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Advocates applaud President Biden’s first-day executive orders

New administration offers hope to immigrants, climate, and families facing eviction

Hours after being sworn in as the 46th President of the United States, Joe Biden went into the Oval Office and signed a series of executive orders reversing Trump-era policies on climate and immigration while extending relief for families impacted by the pandemic.

One of the orders lifted travel restrictions from seven majority Muslim countries, a policy known as the “Muslim Ban”.

"My uncle was killed by an airstrike just days after the first Muslim ban was signed. Today, we begin the work of undoing the xenophobic, inhumane policies of the Trump administration,” said Michigan Rep. Abraham Aiyash (D-4 Hamtramck) the son of Yemeni immigrants. “But, we have so much more work to do to repair the deep wounds and pain inflicted by Trump. The work to make families whole again is just getting started."

Biden also signed other executive orders which rolled back aggressive immigration enforcement practices and reaffirmed the Obama era Deferred Action for Childhood Arrivals (DACA) program.

Another executive order will allow the US to rejoin the Paris Agreement on climate change within 30 days.

"The aggressive action taken by President Biden to rejoin the Paris Climate Treaty and reinstate rules which were greatly weakened by the Trump administration is a promising step toward treating the existential threat of the climate crisis with the seriousness it deserves,” said Kettering University professor Ben Pauli, a member of the US Environmental Protection Agency’s National Environmental Justice Advisory Council. “We should remember that climate change is not only a threat to the species as a whole but a matter of justice, as low-income communities and communities of color are often the first to feel its impacts.”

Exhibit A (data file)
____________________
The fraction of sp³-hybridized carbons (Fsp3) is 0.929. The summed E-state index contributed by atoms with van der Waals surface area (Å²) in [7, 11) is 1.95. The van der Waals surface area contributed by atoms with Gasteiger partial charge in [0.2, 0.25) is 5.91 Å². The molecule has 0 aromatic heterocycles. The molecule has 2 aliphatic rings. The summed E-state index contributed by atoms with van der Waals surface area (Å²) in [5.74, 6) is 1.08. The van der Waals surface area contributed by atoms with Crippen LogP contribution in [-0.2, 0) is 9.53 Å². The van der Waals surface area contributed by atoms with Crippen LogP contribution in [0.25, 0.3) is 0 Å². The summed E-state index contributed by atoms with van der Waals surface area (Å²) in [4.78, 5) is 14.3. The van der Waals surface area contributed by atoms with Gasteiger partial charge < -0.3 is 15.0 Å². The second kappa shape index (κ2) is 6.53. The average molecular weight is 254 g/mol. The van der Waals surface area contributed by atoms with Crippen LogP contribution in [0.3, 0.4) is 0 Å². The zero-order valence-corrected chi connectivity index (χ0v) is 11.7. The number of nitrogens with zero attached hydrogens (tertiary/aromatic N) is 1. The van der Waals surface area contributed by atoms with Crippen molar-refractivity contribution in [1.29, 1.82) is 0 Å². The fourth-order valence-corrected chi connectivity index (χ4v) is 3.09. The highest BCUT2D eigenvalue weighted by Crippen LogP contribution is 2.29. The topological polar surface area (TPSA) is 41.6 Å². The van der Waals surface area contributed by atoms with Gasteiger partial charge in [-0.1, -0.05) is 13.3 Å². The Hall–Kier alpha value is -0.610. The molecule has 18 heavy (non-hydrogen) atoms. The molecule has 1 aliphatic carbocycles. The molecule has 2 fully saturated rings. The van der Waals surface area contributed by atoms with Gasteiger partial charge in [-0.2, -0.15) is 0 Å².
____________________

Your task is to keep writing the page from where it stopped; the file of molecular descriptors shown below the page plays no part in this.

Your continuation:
Michigan United supports the president's action and will keep working with communities disproportionately impacted by polluters.

As last year drew to a close, it's estimated that one in five renters had fallen behind in their payments. The current federal moratorium on evictions was set to expire at the end of the month but President Biden extended it until March 31 by signing another executive order.

"We finally have a President who understands how this crisis affects real people," said Westland city councilwoman, Tasha Green who has been negotiating with landlords on behalf of residents. "The vaccine may be a light at the end of the tunnel but it's an awfully long tunnel. President Biden's action is going to buy us the time we need to prevent an epidemic of evictions and homelessness."

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